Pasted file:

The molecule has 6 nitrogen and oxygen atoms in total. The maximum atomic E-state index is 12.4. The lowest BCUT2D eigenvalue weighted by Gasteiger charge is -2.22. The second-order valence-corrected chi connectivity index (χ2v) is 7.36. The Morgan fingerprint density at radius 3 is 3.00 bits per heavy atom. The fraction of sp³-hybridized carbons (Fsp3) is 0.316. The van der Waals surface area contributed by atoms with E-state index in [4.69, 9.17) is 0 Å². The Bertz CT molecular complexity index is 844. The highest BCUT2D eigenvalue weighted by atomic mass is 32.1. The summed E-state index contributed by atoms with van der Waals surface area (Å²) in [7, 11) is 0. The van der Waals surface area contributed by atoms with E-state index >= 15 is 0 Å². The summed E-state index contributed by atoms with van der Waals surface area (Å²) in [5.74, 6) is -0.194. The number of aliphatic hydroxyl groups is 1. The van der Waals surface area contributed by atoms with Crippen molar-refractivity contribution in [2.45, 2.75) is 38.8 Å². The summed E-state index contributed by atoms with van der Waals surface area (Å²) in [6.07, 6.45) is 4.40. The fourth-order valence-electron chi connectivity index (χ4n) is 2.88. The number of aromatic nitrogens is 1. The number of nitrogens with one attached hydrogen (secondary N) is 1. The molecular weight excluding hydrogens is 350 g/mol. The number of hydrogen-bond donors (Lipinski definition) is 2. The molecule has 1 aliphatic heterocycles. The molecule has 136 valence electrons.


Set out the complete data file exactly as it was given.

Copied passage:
The molecule has 6 nitrogen and oxygen atoms in total. The maximum atomic E-state index is 12.4. The lowest BCUT2D eigenvalue weighted by Gasteiger charge is -2.22. The second-order valence-corrected chi connectivity index (χ2v) is 7.36. The Morgan fingerprint density at radius 3 is 3.00 bits per heavy atom. The fraction of sp³-hybridized carbons (Fsp3) is 0.316. The van der Waals surface area contributed by atoms with E-state index in [4.69, 9.17) is 0 Å². The Bertz CT molecular complexity index is 844. The highest BCUT2D eigenvalue weighted by atomic mass is 32.1. The summed E-state index contributed by atoms with van der Waals surface area (Å²) in [7, 11) is 0. The van der Waals surface area contributed by atoms with E-state index >= 15 is 0 Å². The summed E-state index contributed by atoms with van der Waals surface area (Å²) in [5.74, 6) is -0.194. The number of aliphatic hydroxyl groups is 1. The van der Waals surface area contributed by atoms with Crippen molar-refractivity contribution in [2.45, 2.75) is 38.8 Å². The summed E-state index contributed by atoms with van der Waals surface area (Å²) in [6.07, 6.45) is 4.40. The fourth-order valence-electron chi connectivity index (χ4n) is 2.88. The number of aromatic nitrogens is 1. The number of nitrogens with one attached hydrogen (secondary N) is 1. The molecular weight excluding hydrogens is 350 g/mol. The number of hydrogen-bond donors (Lipinski definition) is 2. The molecule has 1 aliphatic heterocycles. The molecule has 136 valence electrons.